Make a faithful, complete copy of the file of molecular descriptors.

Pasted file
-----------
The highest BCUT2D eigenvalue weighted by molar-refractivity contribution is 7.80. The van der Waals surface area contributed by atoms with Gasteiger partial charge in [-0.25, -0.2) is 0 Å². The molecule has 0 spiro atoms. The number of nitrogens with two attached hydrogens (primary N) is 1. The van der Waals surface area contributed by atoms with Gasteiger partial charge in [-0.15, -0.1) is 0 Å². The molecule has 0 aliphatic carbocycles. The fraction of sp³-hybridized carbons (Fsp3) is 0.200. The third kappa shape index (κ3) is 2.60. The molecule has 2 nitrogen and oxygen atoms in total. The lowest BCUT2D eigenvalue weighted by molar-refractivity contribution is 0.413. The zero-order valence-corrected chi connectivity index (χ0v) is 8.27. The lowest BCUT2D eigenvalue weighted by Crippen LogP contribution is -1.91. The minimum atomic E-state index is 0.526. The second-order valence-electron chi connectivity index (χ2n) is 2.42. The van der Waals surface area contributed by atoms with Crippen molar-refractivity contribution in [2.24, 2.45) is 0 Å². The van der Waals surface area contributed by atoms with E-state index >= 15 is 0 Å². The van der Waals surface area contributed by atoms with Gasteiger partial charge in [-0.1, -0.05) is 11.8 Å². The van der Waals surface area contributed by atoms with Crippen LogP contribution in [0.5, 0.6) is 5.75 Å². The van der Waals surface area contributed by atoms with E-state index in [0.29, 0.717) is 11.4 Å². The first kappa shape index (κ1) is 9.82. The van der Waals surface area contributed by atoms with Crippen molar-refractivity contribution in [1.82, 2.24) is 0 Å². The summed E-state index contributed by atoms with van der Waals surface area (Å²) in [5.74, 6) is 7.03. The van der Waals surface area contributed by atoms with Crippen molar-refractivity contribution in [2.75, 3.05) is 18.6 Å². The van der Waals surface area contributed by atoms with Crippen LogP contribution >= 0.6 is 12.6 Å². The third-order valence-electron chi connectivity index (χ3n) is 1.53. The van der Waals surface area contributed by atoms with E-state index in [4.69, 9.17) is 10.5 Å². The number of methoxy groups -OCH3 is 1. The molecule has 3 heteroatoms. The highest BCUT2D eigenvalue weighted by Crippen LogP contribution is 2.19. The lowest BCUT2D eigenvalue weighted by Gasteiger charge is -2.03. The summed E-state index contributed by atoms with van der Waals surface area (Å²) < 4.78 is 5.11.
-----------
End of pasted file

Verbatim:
The highest BCUT2D eigenvalue weighted by molar-refractivity contribution is 7.80. The van der Waals surface area contributed by atoms with Gasteiger partial charge in [-0.25, -0.2) is 0 Å². The molecule has 0 spiro atoms. The number of nitrogens with two attached hydrogens (primary N) is 1. The van der Waals surface area contributed by atoms with Gasteiger partial charge in [-0.15, -0.1) is 0 Å². The molecule has 0 aliphatic carbocycles. The fraction of sp³-hybridized carbons (Fsp3) is 0.200. The third kappa shape index (κ3) is 2.60. The molecule has 2 nitrogen and oxygen atoms in total. The lowest BCUT2D eigenvalue weighted by molar-refractivity contribution is 0.413. The zero-order valence-corrected chi connectivity index (χ0v) is 8.27. The lowest BCUT2D eigenvalue weighted by Crippen LogP contribution is -1.91. The minimum atomic E-state index is 0.526. The second-order valence-electron chi connectivity index (χ2n) is 2.42. The van der Waals surface area contributed by atoms with Crippen molar-refractivity contribution in [2.24, 2.45) is 0 Å². The van der Waals surface area contributed by atoms with E-state index >= 15 is 0 Å². The van der Waals surface area contributed by atoms with Gasteiger partial charge in [-0.1, -0.05) is 11.8 Å². The van der Waals surface area contributed by atoms with Crippen LogP contribution in [0.5, 0.6) is 5.75 Å². The van der Waals surface area contributed by atoms with E-state index in [0.29, 0.717) is 11.4 Å². The first kappa shape index (κ1) is 9.82. The van der Waals surface area contributed by atoms with Crippen molar-refractivity contribution in [1.82, 2.24) is 0 Å². The summed E-state index contributed by atoms with van der Waals surface area (Å²) in [5.74, 6) is 7.03. The van der Waals surface area contributed by atoms with Crippen molar-refractivity contribution in [2.75, 3.05) is 18.6 Å². The van der Waals surface area contributed by atoms with Crippen LogP contribution >= 0.6 is 12.6 Å². The third-order valence-electron chi connectivity index (χ3n) is 1.53. The van der Waals surface area contributed by atoms with E-state index in [4.69, 9.17) is 10.5 Å². The number of methoxy groups -OCH3 is 1. The molecule has 3 heteroatoms. The highest BCUT2D eigenvalue weighted by Crippen LogP contribution is 2.19. The lowest BCUT2D eigenvalue weighted by Gasteiger charge is -2.03. The summed E-state index contributed by atoms with van der Waals surface area (Å²) < 4.78 is 5.11.